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ARS Home » Northeast Area » Beltsville, Maryland (BARC) » Beltsville Agricultural Research Center » Environmental Microbial & Food Safety Laboratory » Research » Publications at this Location » Publication #361906

Research Project: Characterization and Mitigation of Bacterial Pathogens in the Fresh Produce Production and Processing Continuum

Location: Environmental Microbial & Food Safety Laboratory

Title: The use of redox potential to estimate free chlorine in fresh produce washing operations: possibilities and limitations

Author
item VAN HAUTE, SAM - U.S. DEPARTMENT OF AGRICULTURE (USDA)
item Zhou, Bin
item Luo, Yaguang - Sunny
item SAMPERS, IMCA - GHENT UNIVERSITY
item VAN HAVERBEKE, MARTIJN - GHENT UNIVERSITY
item Millner, Patricia

Submitted to: Postharvest Biology and Technology
Publication Type: Peer Reviewed Journal
Publication Acceptance Date: 7/11/2019
Publication Date: 7/17/2019
Citation: Van Haute, S., Zhou, B., Luo, Y., Sampers, I., Van Haverbeke, M., Millner, P.D. 2019. The use of redox potential to estimate free chlorine in fresh produce washing operations: possibilities and limitations. Postharvest Biology and Technology. https://doi.org/10.1016/j.postharvbio.2019.110957.
DOI: https://doi.org/10.1016/j.postharvbio.2019.110957

Interpretive Summary: Chlorine is used in industrial ready-to-eat fresh-cut produce washing to avoid spread of harmful bacteria. In commercial processing of fresh fruits and vegetables, very large amounts of produce are continuously cut and washed in correspondingly large amounts of chlorinated water. However, the soil, plant debris, and juices from the harvested fruits or vegetables react with the chlorine in the wash water so much that the concentration of free chlorine (FC) needed to prevent the spread of bacteria in the water becomes to low to be effective. Thus, chlorine needs to be added back to the water during the produce washing process. However, to rapidly determine how much chlorine to add to maintain the concentration needed to avoid the spread of harmful bacteria during fast-paced commercial produce wash operations is very challenging. The fresh produce industry often uses oxidation-reduction potential (ORP) to estimate the FC concentration in the water; ORP sensors are immersible and easily configured to signal the process control equipment and pumps to inject chlorine into the water. Even though FC can be the dominant contributor to the ORP signal, other chemical constituents in the water matrix can influence ORP, but their influences during fresh produce washing are poorly understood. In this study, we show that differences in pH, temperature, and FC led to changes in ORP that could be accurately predicted by modeling. Using fresh-cut carrot, onion, romaine and iceberg lettuce, as well as whole tomatoes, as model food products, we showed that ORP decreases when the amount of produce washed increased, even when FC was kept. constant. This effect is complex and could not be explained by common water quality parameters such as turbidity, chemical oxygen demand, and chlorine demand. In addition, the type of acid used to maintain pH during the washing process also influenced the ORP. This study shows that the relationship between ORP and FC depends on the specific industrial washing process, including the particular operational configuration and conditions, water source used, and commodity, and should be determined individually by the processor. Fresh-cut produce washing operators will find the guidance provided in this report useful in determining the predictive relationship between ORP and FC for their specific washing process conditions and commodities, since no single target ORP value is applicable to all commodities and produce washing operations.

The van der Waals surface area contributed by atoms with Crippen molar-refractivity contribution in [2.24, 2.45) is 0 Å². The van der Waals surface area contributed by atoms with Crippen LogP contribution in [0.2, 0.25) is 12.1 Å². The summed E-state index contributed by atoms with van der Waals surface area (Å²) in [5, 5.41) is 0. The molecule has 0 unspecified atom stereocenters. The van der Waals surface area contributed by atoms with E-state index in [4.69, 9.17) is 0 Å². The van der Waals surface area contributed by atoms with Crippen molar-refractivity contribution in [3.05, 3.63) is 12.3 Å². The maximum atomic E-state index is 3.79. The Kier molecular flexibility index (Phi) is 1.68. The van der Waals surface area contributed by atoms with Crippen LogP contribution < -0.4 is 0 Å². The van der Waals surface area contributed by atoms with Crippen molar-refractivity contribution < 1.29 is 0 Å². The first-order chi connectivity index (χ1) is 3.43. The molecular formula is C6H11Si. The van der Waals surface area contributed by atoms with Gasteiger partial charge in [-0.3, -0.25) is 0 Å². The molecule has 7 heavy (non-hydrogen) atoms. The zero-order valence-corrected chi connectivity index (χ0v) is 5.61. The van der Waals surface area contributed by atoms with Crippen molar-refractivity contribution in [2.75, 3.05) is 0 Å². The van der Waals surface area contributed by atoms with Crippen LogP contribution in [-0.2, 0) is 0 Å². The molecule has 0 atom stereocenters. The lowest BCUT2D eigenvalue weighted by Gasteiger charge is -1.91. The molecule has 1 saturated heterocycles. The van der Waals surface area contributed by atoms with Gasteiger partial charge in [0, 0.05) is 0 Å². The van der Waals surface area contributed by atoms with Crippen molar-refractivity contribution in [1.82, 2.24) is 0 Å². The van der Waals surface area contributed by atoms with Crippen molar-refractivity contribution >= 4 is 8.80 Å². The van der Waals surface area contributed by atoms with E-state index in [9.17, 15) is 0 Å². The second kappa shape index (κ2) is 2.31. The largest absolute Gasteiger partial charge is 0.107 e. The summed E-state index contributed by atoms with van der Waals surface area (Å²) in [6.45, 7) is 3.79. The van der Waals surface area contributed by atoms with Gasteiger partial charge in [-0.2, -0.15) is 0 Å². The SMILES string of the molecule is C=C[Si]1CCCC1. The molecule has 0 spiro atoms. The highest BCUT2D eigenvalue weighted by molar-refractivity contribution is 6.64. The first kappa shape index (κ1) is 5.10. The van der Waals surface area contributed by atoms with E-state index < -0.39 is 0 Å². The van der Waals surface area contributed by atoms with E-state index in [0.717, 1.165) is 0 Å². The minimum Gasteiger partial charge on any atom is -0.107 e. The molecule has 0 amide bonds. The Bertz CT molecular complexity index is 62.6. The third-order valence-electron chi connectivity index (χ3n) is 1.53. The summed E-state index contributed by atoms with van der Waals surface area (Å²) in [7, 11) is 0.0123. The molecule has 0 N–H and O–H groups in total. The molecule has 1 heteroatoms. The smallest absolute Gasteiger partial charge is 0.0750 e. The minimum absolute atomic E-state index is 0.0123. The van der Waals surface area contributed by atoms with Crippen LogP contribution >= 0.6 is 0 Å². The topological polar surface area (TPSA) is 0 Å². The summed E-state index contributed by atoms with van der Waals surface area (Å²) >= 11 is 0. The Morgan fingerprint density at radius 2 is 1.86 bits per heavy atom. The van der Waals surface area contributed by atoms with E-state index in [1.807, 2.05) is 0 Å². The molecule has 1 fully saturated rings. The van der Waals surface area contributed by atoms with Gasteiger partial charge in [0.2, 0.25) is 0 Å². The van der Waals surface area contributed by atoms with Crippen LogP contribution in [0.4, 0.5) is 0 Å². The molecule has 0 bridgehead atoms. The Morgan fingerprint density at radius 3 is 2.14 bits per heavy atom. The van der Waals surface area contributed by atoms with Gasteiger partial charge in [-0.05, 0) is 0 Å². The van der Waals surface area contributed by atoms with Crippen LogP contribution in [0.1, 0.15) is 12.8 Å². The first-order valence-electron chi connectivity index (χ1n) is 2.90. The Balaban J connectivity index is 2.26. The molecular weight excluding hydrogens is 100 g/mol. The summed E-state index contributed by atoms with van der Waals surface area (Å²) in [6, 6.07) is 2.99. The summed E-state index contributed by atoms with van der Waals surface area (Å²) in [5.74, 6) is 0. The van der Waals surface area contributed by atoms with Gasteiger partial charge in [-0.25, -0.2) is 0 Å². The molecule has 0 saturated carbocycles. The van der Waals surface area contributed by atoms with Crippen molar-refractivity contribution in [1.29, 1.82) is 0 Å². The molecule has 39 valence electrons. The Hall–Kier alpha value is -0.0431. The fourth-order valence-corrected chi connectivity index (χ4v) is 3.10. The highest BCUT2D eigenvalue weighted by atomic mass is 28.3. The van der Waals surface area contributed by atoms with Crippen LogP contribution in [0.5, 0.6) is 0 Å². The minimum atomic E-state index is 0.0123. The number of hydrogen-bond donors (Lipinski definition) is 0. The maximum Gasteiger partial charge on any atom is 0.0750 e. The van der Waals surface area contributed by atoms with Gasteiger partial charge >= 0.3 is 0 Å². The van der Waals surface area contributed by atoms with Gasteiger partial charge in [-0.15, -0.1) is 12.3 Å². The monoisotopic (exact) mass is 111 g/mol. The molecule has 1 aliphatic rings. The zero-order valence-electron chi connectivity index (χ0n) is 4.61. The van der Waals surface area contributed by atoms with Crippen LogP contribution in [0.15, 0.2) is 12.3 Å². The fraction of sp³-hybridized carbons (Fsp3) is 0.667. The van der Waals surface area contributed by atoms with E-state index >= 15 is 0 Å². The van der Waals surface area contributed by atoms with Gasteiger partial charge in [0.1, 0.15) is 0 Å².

Technical Abstract: Maintaining free chlorine (FC) residual at appropriate pH values is a control approach used to prevent pathogen cross-contamination during tomato dump tank handling and fresh-cut produce washing operations. Oxidation reduction potential (ORP) measurements often are used to easily and rapidly estimate FC residual, but ORP is influenced by all redox reactions, not exclusively by those with chlorine. This study examined the relationship between ORP and FC under ideal conditions and during fresh produce washing. An equation predictive of FC was developed in the form logFC = f(ORP, ORP2, ORP.pH). A good correlation between ORP and logFC was maintained when other variables changed, but the resulting ORP-logFC curve changed (slope, intercept). A decrease in pH or temperature led to an increase in ORP. Using tap water to wash the produce instead of distilled water significantly changed the ORP. For different types of tested produce, i.e., fresh-cut carrot, onion, romaine and iceberg lettuce, and for whole tomatoes, increasing the product-to-water ratio (i.e., increasing the organics transferred into the water) led to a decrease in ORP for a specific FC residual. The choice of acidulant during washing also influenced ORP. The large number of factors influencing the ORP-logFC relationship precludes reliance on a single ORP target value to meet conditions for control of pathogen cross-contamination among multiple commodities and situations. Instead, process operators will benefit by following guidance on how to determine the ORP-logFC relationship given specific washing process conditions and commodities. In conclusion: i) the correlation of ORP with logFC is more reliable at the lower end (5 mg/L FC) than at the higher end (100 mg/L FC) of the FC range used in fresh produce washing, ii) an ORP-logFC relationship can be predictive of FC when determined for a specific fresh produce operational system and specific produce type.